IN LOVE WITH PARIS
THIS AUTHOR’S ALTER-EGO EMBARKS ON A FICTIONAL FLING IN A CITY AWASH WITH BOHEMIAN BEAUTY
Oh, to be Kiki Button, the socialite, private detective and spy living the fast life in Paris amid the artists, bohemians and other flotsam who find themselves washed up in the city in the aftermath of the Great War.
Kiki is Katherine King Button, a sassy Australian nurse who still carries the horrors of the war and has vowed never to take orders again. After two years at home, she flees her well-heeled parents and their demands that she marry in search of bright lights and freedom.
It is a luscious set up for Sydney author Tessa Lunney’s debut novel, April in Paris,
1921, the title setting the scene at the eve of Paris’s les annes folles era, “the crazy years” when Paris was re-establishing itself as the centre for artists, parties and the post-war embracing of life. The book was Lunney’s “next project” after completing a creative arts doctorate that explored silence in Australian war fiction.
“It’s a much lighter and brighter work – a lot more fun,” she says. “But it was very much informed by all the research I did.”
Lunney says the novel had a long gestation period, over a decade, but the seed was planted after she read Among the Bohemians, an account of the artistic life in London, much of it taking place in the 1920s.
“It was an answer to a prayer. I was dreaming how I might have been there.”
The more she researched, she realised it was Paris that was the real centre of bohemian life in the post-ww1 years with its gathering artists, writers, displaced aristocrats and war-scarred citizens.
This is where Kiki finds herself as a society gossip columnist and a model/casual lover of Picasso who enlists her to find a missing painting of his wife. Her past catches up with her when her old wartime spymaster contacts her to seek out a double agent or risk the life of her adored Tom, Kiki’s one weak spot in her quest for absolute freedom.
The war is always an undercurrent in the novel and there are already political stirrings involving the German brown shirts and the communists. Kiki must navigate it all, using parties, informants and her wily ways to solve the mysteries foisted upon her.
Lunney has done a wonderful job of capturing the spirit of the times, particularly the ever-present but largely unspoken traumas of the war as they continue to haunt the wide cast of characters, Kiki among them. It is perhaps ironic given her work on the silences in war fiction. “Yes, in a way it is another version of that,” she says.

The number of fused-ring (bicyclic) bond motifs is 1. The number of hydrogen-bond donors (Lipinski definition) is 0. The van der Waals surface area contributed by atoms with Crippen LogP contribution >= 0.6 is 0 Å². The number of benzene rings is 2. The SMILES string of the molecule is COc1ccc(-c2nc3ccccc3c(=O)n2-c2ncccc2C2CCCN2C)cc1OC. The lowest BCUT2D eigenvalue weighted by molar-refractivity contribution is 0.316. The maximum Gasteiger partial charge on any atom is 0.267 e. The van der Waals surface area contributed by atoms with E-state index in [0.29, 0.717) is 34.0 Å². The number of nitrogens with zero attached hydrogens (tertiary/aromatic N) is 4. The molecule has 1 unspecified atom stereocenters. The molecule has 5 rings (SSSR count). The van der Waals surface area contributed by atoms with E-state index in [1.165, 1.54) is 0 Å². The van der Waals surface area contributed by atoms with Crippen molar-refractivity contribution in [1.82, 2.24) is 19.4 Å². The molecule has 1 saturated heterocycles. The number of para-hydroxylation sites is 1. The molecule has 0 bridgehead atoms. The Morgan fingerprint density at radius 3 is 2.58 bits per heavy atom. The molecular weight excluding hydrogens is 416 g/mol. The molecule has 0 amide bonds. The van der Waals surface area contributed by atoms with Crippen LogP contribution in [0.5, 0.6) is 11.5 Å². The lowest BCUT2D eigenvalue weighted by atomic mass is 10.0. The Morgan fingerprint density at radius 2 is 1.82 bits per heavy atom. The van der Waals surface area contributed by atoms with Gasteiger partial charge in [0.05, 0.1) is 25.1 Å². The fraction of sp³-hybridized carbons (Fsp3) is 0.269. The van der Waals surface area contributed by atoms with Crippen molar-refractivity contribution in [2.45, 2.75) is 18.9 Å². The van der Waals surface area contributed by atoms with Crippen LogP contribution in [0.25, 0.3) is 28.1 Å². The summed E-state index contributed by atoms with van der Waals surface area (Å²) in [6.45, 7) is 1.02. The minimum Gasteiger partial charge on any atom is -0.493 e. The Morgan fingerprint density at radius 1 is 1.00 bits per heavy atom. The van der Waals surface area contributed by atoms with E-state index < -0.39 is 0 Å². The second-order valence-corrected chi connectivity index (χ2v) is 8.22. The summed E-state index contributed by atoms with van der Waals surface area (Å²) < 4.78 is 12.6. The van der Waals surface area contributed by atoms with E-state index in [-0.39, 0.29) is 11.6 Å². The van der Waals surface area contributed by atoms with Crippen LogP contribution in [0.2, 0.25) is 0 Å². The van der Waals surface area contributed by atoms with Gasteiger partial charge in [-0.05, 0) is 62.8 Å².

But what is unsaid gives an emotional depth to a novel that is otherwise fabulous fun, full of repartee, alcohol-fuelled rendezvous and fast-living characters.
But, wait, can it be a coincidence that the inimitable Kiki shares the same blonde bob and liberal streak as her creator?
“My cousins say that Kiki is my alter-ego,” Lunney laughs. “Let’s just say Kiki is who I would want to be if I was in that time.
“She says all the lines I would want to say; she’s daring when I would be sensible. It’s wish fulfilment.”
Ah, as fiction should be. Lunney’s acting background is no doubt an asset in her character creation. She wanted to be an actor until she realised in her early twenties it wasn’t going to happen for her.
It’s only in retrospect that it’s become clear to her that she was always a writer.
“When I had to do my final drama piece, I wrote my own instead of finding something. I wrote university essays, poetry, I was a big reader as a kid and did journal writing.
“My acting probably comes out in the research I do into characters. There’s a strong research foundation to the book. I read a lot of history and my husband is Russian. There were so many Russian aristocrats in Paris at that time who’d fled the revolution in Russia. Many of them left everything behind except their titles.”
Kiki rubs shoulders, often more, with the eclectic party set she mixes with but the stakes are high and there is intrigue and menace until the very end. At times the cast of supporting characters seems unnecessarily vast with their appearances intermittent but, as it turns out, Lunney has a wider plan.
This will not be Kiki’s only adventure. The stage is set for more Kiki Button mysteries in her Parisian playground in the exciting, turbulent times between the wars.
“I’ve begun the next adventure,” Lunney says. “Many of the characters are back. Kiki still has a long way to go.”
Kiki, and her many friends, will no doubt drink to that. Readers who enjoy mystery in a vibrant historical setting with a liberal dose of fun will as well. Salut.